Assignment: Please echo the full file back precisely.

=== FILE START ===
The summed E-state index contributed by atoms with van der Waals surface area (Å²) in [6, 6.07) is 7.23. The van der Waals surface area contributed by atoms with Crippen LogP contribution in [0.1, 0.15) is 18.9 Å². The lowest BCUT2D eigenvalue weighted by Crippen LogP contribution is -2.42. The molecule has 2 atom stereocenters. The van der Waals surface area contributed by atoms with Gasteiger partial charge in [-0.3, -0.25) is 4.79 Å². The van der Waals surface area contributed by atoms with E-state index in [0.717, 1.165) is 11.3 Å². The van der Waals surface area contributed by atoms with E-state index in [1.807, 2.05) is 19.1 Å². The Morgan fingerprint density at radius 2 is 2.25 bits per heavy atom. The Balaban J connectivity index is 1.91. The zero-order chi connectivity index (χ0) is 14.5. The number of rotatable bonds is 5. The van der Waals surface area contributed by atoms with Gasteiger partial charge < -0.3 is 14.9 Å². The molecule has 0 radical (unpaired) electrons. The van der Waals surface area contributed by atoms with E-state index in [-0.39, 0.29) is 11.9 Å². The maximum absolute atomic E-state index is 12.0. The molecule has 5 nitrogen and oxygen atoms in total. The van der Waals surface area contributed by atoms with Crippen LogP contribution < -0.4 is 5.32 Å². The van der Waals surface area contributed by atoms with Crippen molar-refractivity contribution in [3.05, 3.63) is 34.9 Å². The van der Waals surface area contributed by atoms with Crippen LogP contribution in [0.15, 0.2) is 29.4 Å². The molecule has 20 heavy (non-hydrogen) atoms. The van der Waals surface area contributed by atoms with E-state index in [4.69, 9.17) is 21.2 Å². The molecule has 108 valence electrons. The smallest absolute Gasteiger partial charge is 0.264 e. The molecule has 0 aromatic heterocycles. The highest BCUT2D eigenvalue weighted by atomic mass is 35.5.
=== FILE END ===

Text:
The summed E-state index contributed by atoms with van der Waals surface area (Å²) in [6, 6.07) is 7.23. The van der Waals surface area contributed by atoms with Crippen LogP contribution in [0.1, 0.15) is 18.9 Å². The lowest BCUT2D eigenvalue weighted by Crippen LogP contribution is -2.42. The molecule has 2 atom stereocenters. The van der Waals surface area contributed by atoms with Gasteiger partial charge in [-0.3, -0.25) is 4.79 Å². The van der Waals surface area contributed by atoms with E-state index in [0.717, 1.165) is 11.3 Å². The van der Waals surface area contributed by atoms with E-state index in [1.807, 2.05) is 19.1 Å². The Morgan fingerprint density at radius 2 is 2.25 bits per heavy atom. The Balaban J connectivity index is 1.91. The zero-order chi connectivity index (χ0) is 14.5. The number of rotatable bonds is 5. The van der Waals surface area contributed by atoms with Gasteiger partial charge < -0.3 is 14.9 Å². The molecule has 0 radical (unpaired) electrons. The van der Waals surface area contributed by atoms with E-state index in [-0.39, 0.29) is 11.9 Å². The maximum absolute atomic E-state index is 12.0. The molecule has 5 nitrogen and oxygen atoms in total. The van der Waals surface area contributed by atoms with Crippen LogP contribution < -0.4 is 5.32 Å². The van der Waals surface area contributed by atoms with Crippen molar-refractivity contribution in [3.05, 3.63) is 34.9 Å². The van der Waals surface area contributed by atoms with Crippen LogP contribution in [0.15, 0.2) is 29.4 Å². The molecule has 20 heavy (non-hydrogen) atoms. The van der Waals surface area contributed by atoms with E-state index in [4.69, 9.17) is 21.2 Å². The molecule has 108 valence electrons. The smallest absolute Gasteiger partial charge is 0.264 e. The molecule has 0 aromatic heterocycles. The highest BCUT2D eigenvalue weighted by atomic mass is 35.5.